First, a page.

Each of the conveyors with augers therein may include a machine shaft seal, a shaft housing, a direct drive motor, and a gearbox. FIG. 7 depicts an auger shaft with a shaft seal 140 and an enclosure 142 which fluidly isolates the shaft seal from the environment for redundancy. The motor may be a hydraulic, pneumatic or electrically powered motor 144, and may drive a gearbox 146 or another transmission device. The auger motor may include a programmable drive which monitors amperage and rpms of the auger, and may thus be tied to a master computer.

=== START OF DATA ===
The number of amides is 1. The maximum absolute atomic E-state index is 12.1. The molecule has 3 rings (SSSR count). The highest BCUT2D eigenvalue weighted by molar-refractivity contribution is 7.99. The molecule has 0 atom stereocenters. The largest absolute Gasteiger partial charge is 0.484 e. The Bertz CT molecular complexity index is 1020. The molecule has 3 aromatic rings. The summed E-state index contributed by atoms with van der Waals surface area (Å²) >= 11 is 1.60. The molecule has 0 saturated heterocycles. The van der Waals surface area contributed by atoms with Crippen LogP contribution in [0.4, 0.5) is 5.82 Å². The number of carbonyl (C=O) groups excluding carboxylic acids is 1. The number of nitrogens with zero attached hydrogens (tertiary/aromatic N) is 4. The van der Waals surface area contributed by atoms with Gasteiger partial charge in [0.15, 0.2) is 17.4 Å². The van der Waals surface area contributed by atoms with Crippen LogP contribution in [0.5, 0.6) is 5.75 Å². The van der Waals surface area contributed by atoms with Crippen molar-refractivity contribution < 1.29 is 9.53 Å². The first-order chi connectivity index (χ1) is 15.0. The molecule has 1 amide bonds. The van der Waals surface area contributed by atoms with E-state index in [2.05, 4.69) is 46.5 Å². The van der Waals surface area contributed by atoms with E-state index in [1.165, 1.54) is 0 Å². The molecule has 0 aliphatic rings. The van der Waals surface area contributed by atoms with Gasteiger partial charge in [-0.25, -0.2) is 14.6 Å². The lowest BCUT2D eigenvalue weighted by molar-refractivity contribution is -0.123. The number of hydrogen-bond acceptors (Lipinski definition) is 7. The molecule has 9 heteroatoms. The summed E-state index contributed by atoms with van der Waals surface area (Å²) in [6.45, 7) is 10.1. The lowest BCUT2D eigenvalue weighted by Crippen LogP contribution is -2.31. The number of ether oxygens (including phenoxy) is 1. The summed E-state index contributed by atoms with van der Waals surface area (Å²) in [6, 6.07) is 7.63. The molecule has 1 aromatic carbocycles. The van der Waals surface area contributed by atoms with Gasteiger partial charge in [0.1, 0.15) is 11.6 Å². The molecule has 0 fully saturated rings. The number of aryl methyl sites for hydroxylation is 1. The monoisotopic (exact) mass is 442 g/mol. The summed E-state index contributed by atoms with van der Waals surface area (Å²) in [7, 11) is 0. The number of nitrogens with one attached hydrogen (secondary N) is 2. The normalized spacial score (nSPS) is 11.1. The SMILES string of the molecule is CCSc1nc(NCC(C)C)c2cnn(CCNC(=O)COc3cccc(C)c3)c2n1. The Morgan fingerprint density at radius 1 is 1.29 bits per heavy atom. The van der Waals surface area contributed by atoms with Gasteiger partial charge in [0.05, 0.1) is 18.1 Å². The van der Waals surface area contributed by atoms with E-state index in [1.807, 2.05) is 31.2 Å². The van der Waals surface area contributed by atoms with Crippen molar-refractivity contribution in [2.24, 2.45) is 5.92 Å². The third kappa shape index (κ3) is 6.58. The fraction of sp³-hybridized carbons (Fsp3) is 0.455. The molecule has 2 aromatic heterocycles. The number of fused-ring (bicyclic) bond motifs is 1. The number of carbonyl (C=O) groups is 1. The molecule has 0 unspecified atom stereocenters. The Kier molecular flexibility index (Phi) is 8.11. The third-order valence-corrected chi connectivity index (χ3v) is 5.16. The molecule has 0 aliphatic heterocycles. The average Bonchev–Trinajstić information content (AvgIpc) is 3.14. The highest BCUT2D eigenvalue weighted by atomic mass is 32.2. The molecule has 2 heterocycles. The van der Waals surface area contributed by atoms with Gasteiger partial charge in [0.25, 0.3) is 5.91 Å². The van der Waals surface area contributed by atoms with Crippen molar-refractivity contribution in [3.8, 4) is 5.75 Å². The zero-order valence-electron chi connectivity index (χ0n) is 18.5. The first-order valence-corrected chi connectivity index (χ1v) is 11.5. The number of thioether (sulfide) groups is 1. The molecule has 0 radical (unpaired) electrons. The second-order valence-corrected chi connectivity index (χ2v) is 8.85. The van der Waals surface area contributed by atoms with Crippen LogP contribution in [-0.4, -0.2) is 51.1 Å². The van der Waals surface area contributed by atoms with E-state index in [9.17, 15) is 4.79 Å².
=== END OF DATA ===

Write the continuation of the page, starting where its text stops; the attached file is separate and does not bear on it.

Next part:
The present invention may sufficiently convert various materials, including but not limited to waste materials, and to energy and non-energy byproducts. In addition to rubber particles from tires as disclosed herein, the invention may be used to convert solid waste, sewage sludge, animal waste, trash and refuge, solid industrial waste, coal or other solid fossil fuels into energy. Waste plastics and waste fat from animals, fryer oils and other food processing wastes may also be converted into useful products according to the present invention. The system avoids many of the problems of prior attempts to efficiently convert waste material into energy by avoiding the requirement of a fluidized bed or other special reactions. Solid material need not be specially treated or prepared into a slurry before being heated to release hydrocarbons. The system of the present invention is relatively compact and can be placed in a small location, with the emissions from the system being relatively clean and non-hazardous. By providing a system which is essentially operating under a vacuum, the likelihood of inadvertent release of gases is minimized, while the vacuum pump draws the hydrocarbon vapors, preferably in a counter flow direction from the particles moving through the system, toward the condenser units.